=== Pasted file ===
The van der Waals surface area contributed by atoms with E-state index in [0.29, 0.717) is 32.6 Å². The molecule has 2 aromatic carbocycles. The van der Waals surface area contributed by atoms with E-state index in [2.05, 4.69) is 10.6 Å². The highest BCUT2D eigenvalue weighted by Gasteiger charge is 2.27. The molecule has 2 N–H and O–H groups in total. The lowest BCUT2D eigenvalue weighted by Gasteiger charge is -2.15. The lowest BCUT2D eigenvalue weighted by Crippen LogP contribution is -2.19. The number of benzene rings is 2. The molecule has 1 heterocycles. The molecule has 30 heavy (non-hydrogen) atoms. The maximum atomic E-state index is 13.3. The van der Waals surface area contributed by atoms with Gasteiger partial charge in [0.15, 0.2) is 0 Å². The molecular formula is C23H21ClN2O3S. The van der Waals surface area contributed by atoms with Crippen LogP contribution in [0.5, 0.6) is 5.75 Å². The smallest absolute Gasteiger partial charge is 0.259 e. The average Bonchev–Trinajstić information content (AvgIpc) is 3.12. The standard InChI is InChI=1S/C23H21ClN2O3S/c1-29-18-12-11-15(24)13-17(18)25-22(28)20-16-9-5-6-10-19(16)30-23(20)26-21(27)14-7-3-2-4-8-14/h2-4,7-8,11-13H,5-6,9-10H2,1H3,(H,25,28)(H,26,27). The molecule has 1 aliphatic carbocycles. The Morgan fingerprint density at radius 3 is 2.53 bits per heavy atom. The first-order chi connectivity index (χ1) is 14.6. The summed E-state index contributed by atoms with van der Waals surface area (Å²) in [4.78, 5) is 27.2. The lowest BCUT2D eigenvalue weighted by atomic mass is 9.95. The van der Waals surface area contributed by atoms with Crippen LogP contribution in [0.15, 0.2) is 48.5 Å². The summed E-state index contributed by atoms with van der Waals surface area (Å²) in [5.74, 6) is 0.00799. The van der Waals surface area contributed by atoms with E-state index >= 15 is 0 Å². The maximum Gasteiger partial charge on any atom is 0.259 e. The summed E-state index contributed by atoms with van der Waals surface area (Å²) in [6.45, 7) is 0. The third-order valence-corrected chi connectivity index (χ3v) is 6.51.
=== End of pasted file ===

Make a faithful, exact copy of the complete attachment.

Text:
The van der Waals surface area contributed by atoms with E-state index in [0.29, 0.717) is 32.6 Å². The molecule has 2 aromatic carbocycles. The van der Waals surface area contributed by atoms with E-state index in [2.05, 4.69) is 10.6 Å². The highest BCUT2D eigenvalue weighted by Gasteiger charge is 2.27. The molecule has 2 N–H and O–H groups in total. The lowest BCUT2D eigenvalue weighted by Gasteiger charge is -2.15. The lowest BCUT2D eigenvalue weighted by Crippen LogP contribution is -2.19. The number of benzene rings is 2. The molecule has 1 heterocycles. The molecule has 30 heavy (non-hydrogen) atoms. The maximum atomic E-state index is 13.3. The van der Waals surface area contributed by atoms with Gasteiger partial charge in [0.15, 0.2) is 0 Å². The molecular formula is C23H21ClN2O3S. The van der Waals surface area contributed by atoms with Crippen LogP contribution in [0.5, 0.6) is 5.75 Å². The smallest absolute Gasteiger partial charge is 0.259 e. The average Bonchev–Trinajstić information content (AvgIpc) is 3.12. The standard InChI is InChI=1S/C23H21ClN2O3S/c1-29-18-12-11-15(24)13-17(18)25-22(28)20-16-9-5-6-10-19(16)30-23(20)26-21(27)14-7-3-2-4-8-14/h2-4,7-8,11-13H,5-6,9-10H2,1H3,(H,25,28)(H,26,27). The molecule has 1 aliphatic carbocycles. The Morgan fingerprint density at radius 3 is 2.53 bits per heavy atom. The first-order chi connectivity index (χ1) is 14.6. The summed E-state index contributed by atoms with van der Waals surface area (Å²) in [4.78, 5) is 27.2. The lowest BCUT2D eigenvalue weighted by atomic mass is 9.95. The van der Waals surface area contributed by atoms with Crippen LogP contribution in [0.15, 0.2) is 48.5 Å². The summed E-state index contributed by atoms with van der Waals surface area (Å²) in [5.74, 6) is 0.00799. The van der Waals surface area contributed by atoms with E-state index >= 15 is 0 Å². The maximum Gasteiger partial charge on any atom is 0.259 e. The summed E-state index contributed by atoms with van der Waals surface area (Å²) in [6.45, 7) is 0. The third-order valence-corrected chi connectivity index (χ3v) is 6.51.